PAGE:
In the latter half of the 1990s, Sharon Stone topped best-dressed lists not once, but twice for her unorthodox pairing of a casual Gap top with a designer skirt at the Oscars. Nearly 15 years have elapsed since then -- years that saw Gap's fashion fizzle and its marketing lose relevance. But early signs indicate the brand may finally retake its position as the arbiter of casually cool, classically American style.
That is, if it wins the next few weeks, which, while important for any retailer, will be particularly telling for Gap. Wall Street has in recent months suggested the brand is back and fashionistas are looking twice. Yet since 2004, Gap has recorded just one December of positive same-store sales in North America.
Despite that pressure, Gap's chief marketing officer, Seth Farbman, was the picture of calm just a few days before Thanksgiving and the official kickoff to the holiday season. Looking very Gap-like in jeans, a white button-down and a charcoal hooded sweater, the former Ogilvy exec talked candidly about how a brand can "forget its own history, its own stories," and why, after years of missteps, Gap is now poised to win, during the holiday season and beyond.
Mr. Farbman was walking through the brand's recently revamped two-level flagship on 34th Street in New York City, which has been outfitted with shop-in-shop displays and updated with massive flat-panel screens that loop branded content. Later, downtown, he showed off the company's Global Creative Center, the New York hub for marketing, design and production.
"I didn't know when I got here what it would be like -- after a lot of hard work and feeling like you weren't making the progress you deserve," Mr. Farbman said of joining the retailer in early 2011.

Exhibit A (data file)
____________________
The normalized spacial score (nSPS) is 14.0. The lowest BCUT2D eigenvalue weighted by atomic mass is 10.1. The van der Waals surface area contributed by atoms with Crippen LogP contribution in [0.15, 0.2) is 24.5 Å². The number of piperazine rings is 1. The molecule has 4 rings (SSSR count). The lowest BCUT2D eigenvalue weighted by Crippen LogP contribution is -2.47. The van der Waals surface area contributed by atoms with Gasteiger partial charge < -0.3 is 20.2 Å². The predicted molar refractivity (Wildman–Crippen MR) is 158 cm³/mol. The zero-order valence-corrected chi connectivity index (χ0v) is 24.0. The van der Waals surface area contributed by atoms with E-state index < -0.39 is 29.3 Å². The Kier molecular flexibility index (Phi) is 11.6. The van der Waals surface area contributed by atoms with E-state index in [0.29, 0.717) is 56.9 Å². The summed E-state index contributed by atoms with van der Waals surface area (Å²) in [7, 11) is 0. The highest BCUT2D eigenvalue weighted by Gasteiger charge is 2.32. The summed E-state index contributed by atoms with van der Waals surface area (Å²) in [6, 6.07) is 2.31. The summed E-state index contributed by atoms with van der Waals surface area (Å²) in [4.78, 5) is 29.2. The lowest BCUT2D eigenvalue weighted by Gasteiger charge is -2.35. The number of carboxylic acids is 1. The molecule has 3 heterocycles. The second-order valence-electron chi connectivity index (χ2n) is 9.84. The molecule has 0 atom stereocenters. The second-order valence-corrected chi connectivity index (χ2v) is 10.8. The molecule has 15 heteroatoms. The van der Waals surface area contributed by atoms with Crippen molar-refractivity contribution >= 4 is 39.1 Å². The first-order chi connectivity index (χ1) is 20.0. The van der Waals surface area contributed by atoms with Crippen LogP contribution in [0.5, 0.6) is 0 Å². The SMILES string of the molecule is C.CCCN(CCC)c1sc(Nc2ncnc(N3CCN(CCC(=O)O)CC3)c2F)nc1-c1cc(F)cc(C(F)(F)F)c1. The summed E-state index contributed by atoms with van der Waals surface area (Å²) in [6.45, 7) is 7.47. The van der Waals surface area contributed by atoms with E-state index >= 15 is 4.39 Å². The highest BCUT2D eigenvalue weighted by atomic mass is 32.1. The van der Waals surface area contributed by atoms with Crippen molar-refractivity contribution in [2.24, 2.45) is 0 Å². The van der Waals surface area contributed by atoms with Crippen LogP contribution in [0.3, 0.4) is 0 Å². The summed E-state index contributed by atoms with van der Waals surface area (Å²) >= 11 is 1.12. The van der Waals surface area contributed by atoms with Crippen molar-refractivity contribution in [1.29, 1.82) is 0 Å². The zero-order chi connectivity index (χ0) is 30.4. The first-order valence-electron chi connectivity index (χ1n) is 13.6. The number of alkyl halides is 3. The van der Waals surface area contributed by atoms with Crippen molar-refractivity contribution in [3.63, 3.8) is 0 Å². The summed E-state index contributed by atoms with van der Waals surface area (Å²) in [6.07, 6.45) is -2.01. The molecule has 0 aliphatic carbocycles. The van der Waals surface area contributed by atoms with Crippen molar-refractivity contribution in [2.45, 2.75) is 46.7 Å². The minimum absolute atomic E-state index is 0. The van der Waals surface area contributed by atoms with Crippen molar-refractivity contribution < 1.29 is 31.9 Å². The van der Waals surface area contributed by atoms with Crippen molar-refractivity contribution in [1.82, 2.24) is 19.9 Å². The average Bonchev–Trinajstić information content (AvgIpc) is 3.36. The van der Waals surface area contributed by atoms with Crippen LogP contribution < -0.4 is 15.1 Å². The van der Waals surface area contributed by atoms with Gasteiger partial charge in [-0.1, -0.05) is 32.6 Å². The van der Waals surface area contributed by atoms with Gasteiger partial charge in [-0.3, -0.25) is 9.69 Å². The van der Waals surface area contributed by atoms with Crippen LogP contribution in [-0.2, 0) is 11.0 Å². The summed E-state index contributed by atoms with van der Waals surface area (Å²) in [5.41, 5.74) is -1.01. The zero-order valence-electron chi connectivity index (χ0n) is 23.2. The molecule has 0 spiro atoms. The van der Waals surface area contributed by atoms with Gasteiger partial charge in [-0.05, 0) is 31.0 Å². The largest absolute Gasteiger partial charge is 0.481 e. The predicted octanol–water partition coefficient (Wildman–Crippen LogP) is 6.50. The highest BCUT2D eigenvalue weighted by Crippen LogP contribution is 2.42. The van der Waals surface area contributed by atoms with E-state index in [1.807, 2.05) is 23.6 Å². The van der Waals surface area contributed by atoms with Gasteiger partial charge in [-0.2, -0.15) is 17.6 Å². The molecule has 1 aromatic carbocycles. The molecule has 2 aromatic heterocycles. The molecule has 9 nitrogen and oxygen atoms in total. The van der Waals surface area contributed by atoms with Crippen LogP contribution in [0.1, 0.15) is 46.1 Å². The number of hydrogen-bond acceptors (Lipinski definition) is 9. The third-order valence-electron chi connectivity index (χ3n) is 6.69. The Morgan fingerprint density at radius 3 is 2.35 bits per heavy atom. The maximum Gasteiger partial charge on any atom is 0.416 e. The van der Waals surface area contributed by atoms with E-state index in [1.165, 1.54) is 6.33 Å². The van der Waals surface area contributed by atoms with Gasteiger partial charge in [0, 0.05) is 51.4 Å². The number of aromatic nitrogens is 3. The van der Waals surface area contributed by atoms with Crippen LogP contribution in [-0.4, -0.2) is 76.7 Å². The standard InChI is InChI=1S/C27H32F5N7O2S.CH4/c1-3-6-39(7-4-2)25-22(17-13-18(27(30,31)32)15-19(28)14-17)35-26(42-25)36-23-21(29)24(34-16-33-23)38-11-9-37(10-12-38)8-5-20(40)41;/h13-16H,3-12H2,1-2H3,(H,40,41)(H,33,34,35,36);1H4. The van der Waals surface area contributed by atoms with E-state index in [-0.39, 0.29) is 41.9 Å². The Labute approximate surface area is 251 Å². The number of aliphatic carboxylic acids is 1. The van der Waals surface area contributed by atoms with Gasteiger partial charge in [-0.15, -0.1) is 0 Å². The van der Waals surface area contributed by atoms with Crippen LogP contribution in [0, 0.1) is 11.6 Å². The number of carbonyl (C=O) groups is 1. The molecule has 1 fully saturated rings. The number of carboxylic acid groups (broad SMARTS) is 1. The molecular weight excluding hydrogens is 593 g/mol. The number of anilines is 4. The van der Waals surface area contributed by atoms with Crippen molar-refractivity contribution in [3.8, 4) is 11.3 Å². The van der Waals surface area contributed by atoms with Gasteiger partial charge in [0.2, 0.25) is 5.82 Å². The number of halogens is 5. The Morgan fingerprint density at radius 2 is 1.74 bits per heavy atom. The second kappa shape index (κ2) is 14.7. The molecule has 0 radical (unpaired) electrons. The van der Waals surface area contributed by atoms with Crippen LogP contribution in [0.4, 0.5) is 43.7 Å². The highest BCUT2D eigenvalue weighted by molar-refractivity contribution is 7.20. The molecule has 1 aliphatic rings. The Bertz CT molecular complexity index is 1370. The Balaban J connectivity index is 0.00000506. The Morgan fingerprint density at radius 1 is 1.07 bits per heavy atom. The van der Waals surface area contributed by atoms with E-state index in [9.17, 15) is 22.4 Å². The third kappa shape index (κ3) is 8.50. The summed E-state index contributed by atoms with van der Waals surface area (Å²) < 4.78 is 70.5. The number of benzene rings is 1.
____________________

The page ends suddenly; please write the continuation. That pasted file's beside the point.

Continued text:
Mr. Farbman, who worked at Gap's King of Prussia Mall store in Pennsylvania while in college in the late 1980s (his sister was also a regional manager at one point) is clearly passionate about the brand's future, and its past. "I didn't take this job for a job. I took this job because I fundamentally love the brand," he said.
After earning a nod as Ad Age's Marketer of the Year in 1997, the onetime marketing powerhouse watched its fortunes fade in the 2000s. Trendy designs from fashion darling Patrick Robinson fell flat, marketing was inconsistent and the brand seemed to lack the crystal-clear vision that made it such a success in the first place. Competitors born of the new fast-fashion trend, from Uniqlo to Zara to H&M, pounced.
Gap Inc., which also operates Old Navy, Banana Republic, Athleta and Piperlime, had its stock punished by analysts, who pushed it below $10 a share in 2009. And media outlets, including this one, began to ponder what it would take to "fix" the storied brand, founded by Don and Doris Fisher in San Francisco in 1969.
"Gap brand has been a key issue, and the brand that appeared most challenged [across Gap Inc.]," said Richard Jaffe, a Stifel Nicolaus analyst. "They're getting their mojo back a little bit. ... But in apparel retail, it is a market-share war. There's not going to be an iPad or a game-changing device. So it's really tricky to be differentiated and correct all the time."